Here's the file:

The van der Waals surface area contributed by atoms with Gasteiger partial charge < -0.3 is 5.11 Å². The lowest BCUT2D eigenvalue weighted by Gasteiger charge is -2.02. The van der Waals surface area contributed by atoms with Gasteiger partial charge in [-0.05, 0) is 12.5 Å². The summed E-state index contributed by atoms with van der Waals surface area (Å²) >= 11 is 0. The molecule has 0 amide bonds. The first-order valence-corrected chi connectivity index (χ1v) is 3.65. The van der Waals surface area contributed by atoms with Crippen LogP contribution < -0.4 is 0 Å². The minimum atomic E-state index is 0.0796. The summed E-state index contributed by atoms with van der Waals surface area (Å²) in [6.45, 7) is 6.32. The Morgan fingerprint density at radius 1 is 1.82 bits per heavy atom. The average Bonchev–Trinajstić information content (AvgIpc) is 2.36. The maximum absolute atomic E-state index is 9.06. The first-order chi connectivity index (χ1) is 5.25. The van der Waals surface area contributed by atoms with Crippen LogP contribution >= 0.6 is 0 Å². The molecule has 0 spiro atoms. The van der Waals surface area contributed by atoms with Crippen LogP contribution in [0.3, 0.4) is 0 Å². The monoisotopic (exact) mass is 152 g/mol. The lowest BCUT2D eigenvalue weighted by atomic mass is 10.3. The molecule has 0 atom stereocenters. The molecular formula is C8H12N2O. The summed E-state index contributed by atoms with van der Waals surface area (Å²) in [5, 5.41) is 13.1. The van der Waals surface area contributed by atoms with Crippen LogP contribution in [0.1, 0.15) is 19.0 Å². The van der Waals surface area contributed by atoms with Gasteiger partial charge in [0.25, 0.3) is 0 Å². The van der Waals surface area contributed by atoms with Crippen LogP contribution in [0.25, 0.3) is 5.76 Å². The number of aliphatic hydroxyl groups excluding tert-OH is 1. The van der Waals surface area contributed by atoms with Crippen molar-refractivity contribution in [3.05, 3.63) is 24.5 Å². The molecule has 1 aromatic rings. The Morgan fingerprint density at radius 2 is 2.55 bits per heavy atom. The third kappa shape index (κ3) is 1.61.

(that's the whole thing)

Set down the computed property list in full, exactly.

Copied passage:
The van der Waals surface area contributed by atoms with Gasteiger partial charge < -0.3 is 5.11 Å². The lowest BCUT2D eigenvalue weighted by Gasteiger charge is -2.02. The van der Waals surface area contributed by atoms with Gasteiger partial charge in [-0.05, 0) is 12.5 Å². The summed E-state index contributed by atoms with van der Waals surface area (Å²) >= 11 is 0. The molecule has 0 amide bonds. The first-order valence-corrected chi connectivity index (χ1v) is 3.65. The van der Waals surface area contributed by atoms with Crippen LogP contribution < -0.4 is 0 Å². The minimum atomic E-state index is 0.0796. The summed E-state index contributed by atoms with van der Waals surface area (Å²) in [6.45, 7) is 6.32. The Morgan fingerprint density at radius 1 is 1.82 bits per heavy atom. The average Bonchev–Trinajstić information content (AvgIpc) is 2.36. The maximum absolute atomic E-state index is 9.06. The first-order chi connectivity index (χ1) is 5.25. The van der Waals surface area contributed by atoms with Crippen LogP contribution >= 0.6 is 0 Å². The molecule has 0 spiro atoms. The van der Waals surface area contributed by atoms with Crippen LogP contribution in [0.3, 0.4) is 0 Å². The monoisotopic (exact) mass is 152 g/mol. The lowest BCUT2D eigenvalue weighted by atomic mass is 10.3. The molecule has 0 atom stereocenters. The molecular formula is C8H12N2O. The summed E-state index contributed by atoms with van der Waals surface area (Å²) in [5, 5.41) is 13.1. The van der Waals surface area contributed by atoms with Crippen LogP contribution in [0.1, 0.15) is 19.0 Å². The van der Waals surface area contributed by atoms with Gasteiger partial charge in [0.25, 0.3) is 0 Å². The van der Waals surface area contributed by atoms with Crippen LogP contribution in [0.25, 0.3) is 5.76 Å². The number of aliphatic hydroxyl groups excluding tert-OH is 1. The van der Waals surface area contributed by atoms with Crippen molar-refractivity contribution in [3.05, 3.63) is 24.5 Å². The molecule has 1 aromatic rings. The Morgan fingerprint density at radius 2 is 2.55 bits per heavy atom. The third kappa shape index (κ3) is 1.61.